Clayton Montgomery is the âMonkeyâ behind Mil-Spec Monkey. Heâs never worn a uniform, but you wouldnât know it by his product. Clayton is an artist. In studying for a project while working as a U.S. Army video game developer, he created his first design based on the movie Team America in 2006. He credits the idea for that patch to the socnet.com forum.
For his first experiment, Clayton only made 50 patches or so. He didnât have any way to estimate demand for them, but when pictures of troops wearing them while deployed overseas were posted on the Internet, business took off. Itâs now a full-time operation. Claytonâs work has been noticed by more than just those in uniform. Heâs also completed work for the likes of AAC, Remington Defense and VTAC.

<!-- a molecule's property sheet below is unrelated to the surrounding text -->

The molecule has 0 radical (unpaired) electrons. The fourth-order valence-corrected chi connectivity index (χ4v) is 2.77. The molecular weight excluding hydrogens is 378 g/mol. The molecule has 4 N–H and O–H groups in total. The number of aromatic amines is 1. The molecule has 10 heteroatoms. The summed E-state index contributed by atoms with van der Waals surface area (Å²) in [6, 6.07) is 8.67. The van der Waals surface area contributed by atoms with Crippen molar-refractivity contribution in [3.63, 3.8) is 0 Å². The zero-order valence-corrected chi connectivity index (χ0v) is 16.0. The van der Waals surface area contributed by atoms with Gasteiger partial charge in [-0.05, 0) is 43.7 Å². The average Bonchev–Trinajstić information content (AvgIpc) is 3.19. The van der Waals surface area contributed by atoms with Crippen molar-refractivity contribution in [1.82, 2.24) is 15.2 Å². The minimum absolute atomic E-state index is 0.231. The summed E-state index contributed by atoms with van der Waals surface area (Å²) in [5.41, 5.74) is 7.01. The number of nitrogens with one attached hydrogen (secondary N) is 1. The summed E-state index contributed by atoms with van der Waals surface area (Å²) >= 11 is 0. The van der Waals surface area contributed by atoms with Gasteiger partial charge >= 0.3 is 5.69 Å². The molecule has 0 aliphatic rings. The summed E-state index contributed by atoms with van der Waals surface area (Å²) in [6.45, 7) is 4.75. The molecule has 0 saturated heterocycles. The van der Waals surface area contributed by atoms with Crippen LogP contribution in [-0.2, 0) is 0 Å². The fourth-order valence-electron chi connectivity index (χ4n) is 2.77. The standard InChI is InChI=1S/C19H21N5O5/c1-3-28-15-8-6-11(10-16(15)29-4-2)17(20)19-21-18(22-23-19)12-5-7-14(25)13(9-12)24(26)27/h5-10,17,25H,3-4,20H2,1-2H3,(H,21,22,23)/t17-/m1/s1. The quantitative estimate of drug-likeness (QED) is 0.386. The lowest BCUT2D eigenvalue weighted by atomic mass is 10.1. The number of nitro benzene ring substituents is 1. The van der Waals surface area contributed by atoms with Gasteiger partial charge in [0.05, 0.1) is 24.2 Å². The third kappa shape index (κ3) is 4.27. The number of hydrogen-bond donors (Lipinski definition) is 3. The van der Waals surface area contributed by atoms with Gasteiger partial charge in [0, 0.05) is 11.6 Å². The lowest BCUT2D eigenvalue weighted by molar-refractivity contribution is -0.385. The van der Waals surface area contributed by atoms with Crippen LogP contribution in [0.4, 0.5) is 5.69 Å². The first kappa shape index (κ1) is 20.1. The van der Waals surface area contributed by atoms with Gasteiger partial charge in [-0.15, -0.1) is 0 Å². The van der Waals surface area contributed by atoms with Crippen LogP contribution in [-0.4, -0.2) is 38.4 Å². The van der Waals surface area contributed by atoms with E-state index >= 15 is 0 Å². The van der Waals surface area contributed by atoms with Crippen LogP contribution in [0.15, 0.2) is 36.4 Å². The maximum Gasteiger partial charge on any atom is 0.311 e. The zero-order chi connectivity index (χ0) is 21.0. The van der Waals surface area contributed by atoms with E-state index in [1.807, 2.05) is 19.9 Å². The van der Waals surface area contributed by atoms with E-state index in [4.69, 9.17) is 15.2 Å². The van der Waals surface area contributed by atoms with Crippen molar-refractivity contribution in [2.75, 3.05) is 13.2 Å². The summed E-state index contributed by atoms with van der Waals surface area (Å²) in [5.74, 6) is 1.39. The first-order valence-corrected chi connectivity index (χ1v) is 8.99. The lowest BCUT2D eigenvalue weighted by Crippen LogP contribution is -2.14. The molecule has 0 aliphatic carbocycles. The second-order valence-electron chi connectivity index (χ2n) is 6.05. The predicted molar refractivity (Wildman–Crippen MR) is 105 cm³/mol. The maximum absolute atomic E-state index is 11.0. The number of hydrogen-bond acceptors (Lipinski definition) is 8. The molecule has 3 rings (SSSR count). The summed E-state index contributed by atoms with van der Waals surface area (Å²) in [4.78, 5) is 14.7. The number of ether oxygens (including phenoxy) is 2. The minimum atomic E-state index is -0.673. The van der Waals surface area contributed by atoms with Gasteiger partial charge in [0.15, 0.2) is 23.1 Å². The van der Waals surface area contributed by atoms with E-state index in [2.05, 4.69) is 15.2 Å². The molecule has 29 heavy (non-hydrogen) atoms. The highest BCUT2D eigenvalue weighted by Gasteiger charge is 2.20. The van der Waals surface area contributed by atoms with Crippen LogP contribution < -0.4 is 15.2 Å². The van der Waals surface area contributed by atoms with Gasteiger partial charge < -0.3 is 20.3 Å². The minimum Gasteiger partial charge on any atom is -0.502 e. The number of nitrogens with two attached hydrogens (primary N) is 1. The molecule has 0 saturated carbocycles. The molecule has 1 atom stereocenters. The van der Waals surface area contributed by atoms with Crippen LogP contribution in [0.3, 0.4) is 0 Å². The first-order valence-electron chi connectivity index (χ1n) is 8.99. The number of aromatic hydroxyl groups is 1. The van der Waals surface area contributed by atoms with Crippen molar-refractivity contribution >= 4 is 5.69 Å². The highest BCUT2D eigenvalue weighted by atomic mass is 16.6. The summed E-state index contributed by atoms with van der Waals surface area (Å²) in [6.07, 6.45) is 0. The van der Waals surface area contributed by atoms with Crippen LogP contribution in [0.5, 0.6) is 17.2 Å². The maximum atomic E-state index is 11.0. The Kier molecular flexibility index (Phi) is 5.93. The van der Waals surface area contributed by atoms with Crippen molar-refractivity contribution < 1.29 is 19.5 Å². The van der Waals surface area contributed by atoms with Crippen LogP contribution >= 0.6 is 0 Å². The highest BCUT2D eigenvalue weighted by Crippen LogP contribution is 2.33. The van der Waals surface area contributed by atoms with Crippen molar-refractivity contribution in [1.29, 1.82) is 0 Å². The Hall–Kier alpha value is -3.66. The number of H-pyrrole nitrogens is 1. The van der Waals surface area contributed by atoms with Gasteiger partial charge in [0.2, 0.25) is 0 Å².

So what are the most popular morale patches? âItâs a mix,â says Clayton. âSome new recruits donât know the older movies. Then, all of the sudden, weâll have a huge request, as if an entire generation discovered a particular film. The âHaji Donât Surfâ patch is a good example of a throwback to a classic that comes in spurts.â
This self-described tactical geek is now a success. He has a warehouse armory, drives a Scion XD (because it gets good gas mileage), has no debt and isnât married. What would the Monkey tell his younger self? âDonât worry, youâll get more chicks later. Once I hit 30, I was on a dating spree that my high school self would be pretty proud of.â If you havenât done so already, take some time to get to know Mil-Spec Monkey.
Combat Arms takes a technical, informative and sometimes humorous look at the life of the military professional. Published each spring, Combat Arms features the latest rifles, pistols, Â scopes and equipment to carry into the battlespace and Â Â gives perspective on training from professionals such as Scott Reitz.
Look for it on newsstands April 3, 2012.